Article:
$500 per month invested for 40 years ($240,000) will accumulate to $760,000 at 5%. Don’t wait to start saving.

It is common for those who earn $50,000 per year to spend it all. Sadly, most of those who earn $100,000 also spend it all.

Do you think you can’t save 10% of current earnings? Suppose you lost your job and the new job paid 10% less. Start saving 10% NOW.

Borrowing from your company retirement plan will have no tax consequences if set up properly and repaid on time.

Don’t buy or start a business outside your area of expertise. Many a family inheritance has been wasted while learning a business.

If you are planning to sell business or investment property and acquire another, consider a tax-deferred exchange. No current tax bill.

If you donate a vehicle worth over $5,000 to charity, an independent appraisal is required by the IRS.

Don’t decide on either a lump sum or a retirement annuity until you have explored all the options in light of your financial condition.

David Bradsher, CPA

Woman-Owned Small Businesses are BIG Business

If you are a woman-owned enterprise, take heart that you are not alone! There are nearly 6.5 million women-owned businesses generating a reported $940 billion in revenue, according to the 2009 U.S. Census report. For many women entering the small business ownership ranks, the reasons are as varied as the women themselves. Small business ventures like Mary Kay Cosmetics which recently posted a $2.5 billion in lipstick, eyeshadow and other beauty sales in 2010 even in this two-and-a-half year long recession. Large corporate businesses like Jill Blashack’s Tastefully Simple are also making a significant mark on the business world. One way to further highlight your small business enterprise is to undergo a woman-owned certification process. There are pros and cons to certification and depending on your business type and commitment level, you may want to weigh your options before you decide to certify.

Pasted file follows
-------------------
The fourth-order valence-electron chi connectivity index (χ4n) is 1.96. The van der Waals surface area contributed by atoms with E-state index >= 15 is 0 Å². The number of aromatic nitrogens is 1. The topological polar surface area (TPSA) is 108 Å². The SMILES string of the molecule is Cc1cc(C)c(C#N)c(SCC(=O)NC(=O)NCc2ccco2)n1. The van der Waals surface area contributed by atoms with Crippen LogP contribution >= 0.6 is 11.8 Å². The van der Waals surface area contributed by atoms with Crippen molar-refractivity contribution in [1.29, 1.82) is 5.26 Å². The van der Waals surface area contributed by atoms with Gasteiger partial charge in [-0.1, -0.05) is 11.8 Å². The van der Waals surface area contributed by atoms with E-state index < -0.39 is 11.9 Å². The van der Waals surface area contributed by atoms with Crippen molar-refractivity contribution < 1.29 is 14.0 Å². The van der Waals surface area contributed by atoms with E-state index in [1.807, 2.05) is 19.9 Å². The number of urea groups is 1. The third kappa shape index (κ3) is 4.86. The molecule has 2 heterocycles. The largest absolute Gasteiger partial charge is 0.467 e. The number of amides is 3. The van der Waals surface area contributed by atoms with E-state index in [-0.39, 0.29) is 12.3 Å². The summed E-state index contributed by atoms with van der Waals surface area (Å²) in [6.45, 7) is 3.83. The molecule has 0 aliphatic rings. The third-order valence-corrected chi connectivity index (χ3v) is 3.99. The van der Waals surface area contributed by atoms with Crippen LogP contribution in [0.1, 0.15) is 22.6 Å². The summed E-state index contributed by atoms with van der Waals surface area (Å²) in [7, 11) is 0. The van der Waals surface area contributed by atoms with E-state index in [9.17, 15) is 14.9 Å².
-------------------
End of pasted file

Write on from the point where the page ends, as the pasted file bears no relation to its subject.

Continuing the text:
What is certification?

Certifying a business as woman- or minority-owned can provide additional opportunities for growth that may not otherwise be available through more traditional business channels. If your business would benefit from access to large national suppliers or government contracts certification may be in your future.